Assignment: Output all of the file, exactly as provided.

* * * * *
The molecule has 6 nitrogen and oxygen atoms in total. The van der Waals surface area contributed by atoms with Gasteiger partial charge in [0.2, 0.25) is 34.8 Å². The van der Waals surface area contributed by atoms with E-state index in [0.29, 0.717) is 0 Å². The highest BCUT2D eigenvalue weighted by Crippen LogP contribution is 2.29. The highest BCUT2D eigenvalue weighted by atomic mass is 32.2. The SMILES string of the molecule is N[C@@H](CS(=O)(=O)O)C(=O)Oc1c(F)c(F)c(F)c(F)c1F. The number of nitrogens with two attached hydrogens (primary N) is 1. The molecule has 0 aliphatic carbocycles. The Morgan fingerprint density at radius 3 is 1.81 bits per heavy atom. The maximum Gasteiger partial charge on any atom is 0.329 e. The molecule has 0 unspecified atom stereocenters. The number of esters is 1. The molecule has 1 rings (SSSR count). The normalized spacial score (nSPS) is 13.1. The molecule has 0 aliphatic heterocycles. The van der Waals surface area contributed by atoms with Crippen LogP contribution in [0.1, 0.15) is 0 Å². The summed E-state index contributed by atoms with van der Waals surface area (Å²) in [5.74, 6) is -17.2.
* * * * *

The molecule has 6 nitrogen and oxygen atoms in total. The van der Waals surface area contributed by atoms with Gasteiger partial charge in [0.2, 0.25) is 34.8 Å². The van der Waals surface area contributed by atoms with E-state index in [0.29, 0.717) is 0 Å². The highest BCUT2D eigenvalue weighted by Crippen LogP contribution is 2.29. The highest BCUT2D eigenvalue weighted by atomic mass is 32.2. The SMILES string of the molecule is N[C@@H](CS(=O)(=O)O)C(=O)Oc1c(F)c(F)c(F)c(F)c1F. The number of nitrogens with two attached hydrogens (primary N) is 1. The molecule has 0 aliphatic carbocycles. The Morgan fingerprint density at radius 3 is 1.81 bits per heavy atom. The maximum Gasteiger partial charge on any atom is 0.329 e. The molecule has 0 unspecified atom stereocenters. The number of esters is 1. The molecule has 1 rings (SSSR count). The normalized spacial score (nSPS) is 13.1. The molecule has 0 aliphatic heterocycles. The van der Waals surface area contributed by atoms with Crippen LogP contribution in [0.1, 0.15) is 0 Å². The summed E-state index contributed by atoms with van der Waals surface area (Å²) in [5.74, 6) is -17.2.